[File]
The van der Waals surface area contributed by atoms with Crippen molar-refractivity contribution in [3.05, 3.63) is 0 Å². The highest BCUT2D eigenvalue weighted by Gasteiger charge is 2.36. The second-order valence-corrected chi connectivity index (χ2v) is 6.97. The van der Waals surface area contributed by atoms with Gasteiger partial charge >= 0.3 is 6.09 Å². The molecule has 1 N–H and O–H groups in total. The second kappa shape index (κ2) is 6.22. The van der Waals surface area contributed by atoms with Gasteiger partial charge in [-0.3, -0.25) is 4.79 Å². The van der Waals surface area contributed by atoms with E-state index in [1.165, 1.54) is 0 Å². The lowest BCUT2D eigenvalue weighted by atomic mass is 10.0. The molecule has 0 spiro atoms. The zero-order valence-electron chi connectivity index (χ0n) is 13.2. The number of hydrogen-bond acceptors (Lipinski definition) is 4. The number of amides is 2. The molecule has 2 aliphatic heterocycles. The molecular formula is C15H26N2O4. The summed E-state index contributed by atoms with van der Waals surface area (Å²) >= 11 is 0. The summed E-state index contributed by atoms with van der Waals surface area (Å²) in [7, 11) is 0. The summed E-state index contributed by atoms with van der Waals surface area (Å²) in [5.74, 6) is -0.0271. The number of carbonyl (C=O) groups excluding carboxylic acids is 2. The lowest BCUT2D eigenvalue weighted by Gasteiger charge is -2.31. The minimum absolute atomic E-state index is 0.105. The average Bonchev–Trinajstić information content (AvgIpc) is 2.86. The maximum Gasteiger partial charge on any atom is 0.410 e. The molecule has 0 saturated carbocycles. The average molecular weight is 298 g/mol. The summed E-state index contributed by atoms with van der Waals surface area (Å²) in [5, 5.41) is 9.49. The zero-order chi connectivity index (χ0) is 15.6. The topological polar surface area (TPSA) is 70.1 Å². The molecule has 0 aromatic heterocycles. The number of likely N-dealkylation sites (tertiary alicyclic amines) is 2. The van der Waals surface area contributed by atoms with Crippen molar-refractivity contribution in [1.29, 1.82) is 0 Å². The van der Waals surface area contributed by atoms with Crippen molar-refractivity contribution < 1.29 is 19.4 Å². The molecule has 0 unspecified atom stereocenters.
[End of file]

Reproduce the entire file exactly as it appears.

The van der Waals surface area contributed by atoms with Crippen molar-refractivity contribution in [3.05, 3.63) is 0 Å². The highest BCUT2D eigenvalue weighted by Gasteiger charge is 2.36. The second-order valence-corrected chi connectivity index (χ2v) is 6.97. The van der Waals surface area contributed by atoms with Gasteiger partial charge >= 0.3 is 6.09 Å². The molecule has 1 N–H and O–H groups in total. The second kappa shape index (κ2) is 6.22. The van der Waals surface area contributed by atoms with Gasteiger partial charge in [-0.3, -0.25) is 4.79 Å². The van der Waals surface area contributed by atoms with E-state index in [1.165, 1.54) is 0 Å². The lowest BCUT2D eigenvalue weighted by atomic mass is 10.0. The molecule has 0 spiro atoms. The zero-order valence-electron chi connectivity index (χ0n) is 13.2. The number of hydrogen-bond acceptors (Lipinski definition) is 4. The number of amides is 2. The molecule has 2 aliphatic heterocycles. The molecular formula is C15H26N2O4. The summed E-state index contributed by atoms with van der Waals surface area (Å²) >= 11 is 0. The summed E-state index contributed by atoms with van der Waals surface area (Å²) in [7, 11) is 0. The summed E-state index contributed by atoms with van der Waals surface area (Å²) in [5.74, 6) is -0.0271. The number of carbonyl (C=O) groups excluding carboxylic acids is 2. The lowest BCUT2D eigenvalue weighted by Gasteiger charge is -2.31. The minimum absolute atomic E-state index is 0.105. The average Bonchev–Trinajstić information content (AvgIpc) is 2.86. The maximum Gasteiger partial charge on any atom is 0.410 e. The molecule has 0 saturated carbocycles. The average molecular weight is 298 g/mol. The summed E-state index contributed by atoms with van der Waals surface area (Å²) in [5, 5.41) is 9.49. The zero-order chi connectivity index (χ0) is 15.6. The topological polar surface area (TPSA) is 70.1 Å². The molecule has 0 aromatic heterocycles. The number of likely N-dealkylation sites (tertiary alicyclic amines) is 2. The van der Waals surface area contributed by atoms with Crippen molar-refractivity contribution in [1.29, 1.82) is 0 Å². The van der Waals surface area contributed by atoms with Crippen molar-refractivity contribution < 1.29 is 19.4 Å². The molecule has 0 unspecified atom stereocenters.